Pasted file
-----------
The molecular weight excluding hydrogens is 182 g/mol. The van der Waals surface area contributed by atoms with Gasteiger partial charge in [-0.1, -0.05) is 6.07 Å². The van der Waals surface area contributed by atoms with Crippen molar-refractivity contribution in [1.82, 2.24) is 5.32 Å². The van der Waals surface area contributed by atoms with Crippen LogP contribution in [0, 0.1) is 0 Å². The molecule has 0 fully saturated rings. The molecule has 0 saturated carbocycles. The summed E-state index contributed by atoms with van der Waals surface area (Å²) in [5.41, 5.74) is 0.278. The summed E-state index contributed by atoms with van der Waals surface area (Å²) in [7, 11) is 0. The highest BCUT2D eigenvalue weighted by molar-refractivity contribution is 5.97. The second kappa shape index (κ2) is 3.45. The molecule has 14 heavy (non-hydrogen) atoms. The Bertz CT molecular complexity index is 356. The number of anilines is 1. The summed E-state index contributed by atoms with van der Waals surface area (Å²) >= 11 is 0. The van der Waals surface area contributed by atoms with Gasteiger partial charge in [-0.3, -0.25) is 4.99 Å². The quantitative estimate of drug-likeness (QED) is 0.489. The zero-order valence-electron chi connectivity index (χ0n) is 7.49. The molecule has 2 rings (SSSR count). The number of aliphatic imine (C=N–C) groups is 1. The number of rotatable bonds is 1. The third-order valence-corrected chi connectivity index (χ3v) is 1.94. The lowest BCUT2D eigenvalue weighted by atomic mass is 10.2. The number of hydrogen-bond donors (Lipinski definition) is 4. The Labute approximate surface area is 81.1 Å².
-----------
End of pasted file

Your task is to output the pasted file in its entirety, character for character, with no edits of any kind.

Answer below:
The molecular weight excluding hydrogens is 182 g/mol. The van der Waals surface area contributed by atoms with Gasteiger partial charge in [-0.1, -0.05) is 6.07 Å². The van der Waals surface area contributed by atoms with Crippen molar-refractivity contribution in [1.82, 2.24) is 5.32 Å². The van der Waals surface area contributed by atoms with Crippen LogP contribution in [0, 0.1) is 0 Å². The molecule has 0 fully saturated rings. The molecule has 0 saturated carbocycles. The summed E-state index contributed by atoms with van der Waals surface area (Å²) in [5.41, 5.74) is 0.278. The summed E-state index contributed by atoms with van der Waals surface area (Å²) in [7, 11) is 0. The highest BCUT2D eigenvalue weighted by molar-refractivity contribution is 5.97. The second kappa shape index (κ2) is 3.45. The molecule has 14 heavy (non-hydrogen) atoms. The Bertz CT molecular complexity index is 356. The number of anilines is 1. The summed E-state index contributed by atoms with van der Waals surface area (Å²) >= 11 is 0. The van der Waals surface area contributed by atoms with Gasteiger partial charge in [-0.3, -0.25) is 4.99 Å². The quantitative estimate of drug-likeness (QED) is 0.489. The zero-order valence-electron chi connectivity index (χ0n) is 7.49. The molecule has 2 rings (SSSR count). The number of aliphatic imine (C=N–C) groups is 1. The number of rotatable bonds is 1. The third-order valence-corrected chi connectivity index (χ3v) is 1.94. The lowest BCUT2D eigenvalue weighted by atomic mass is 10.2. The number of hydrogen-bond donors (Lipinski definition) is 4. The Labute approximate surface area is 81.1 Å².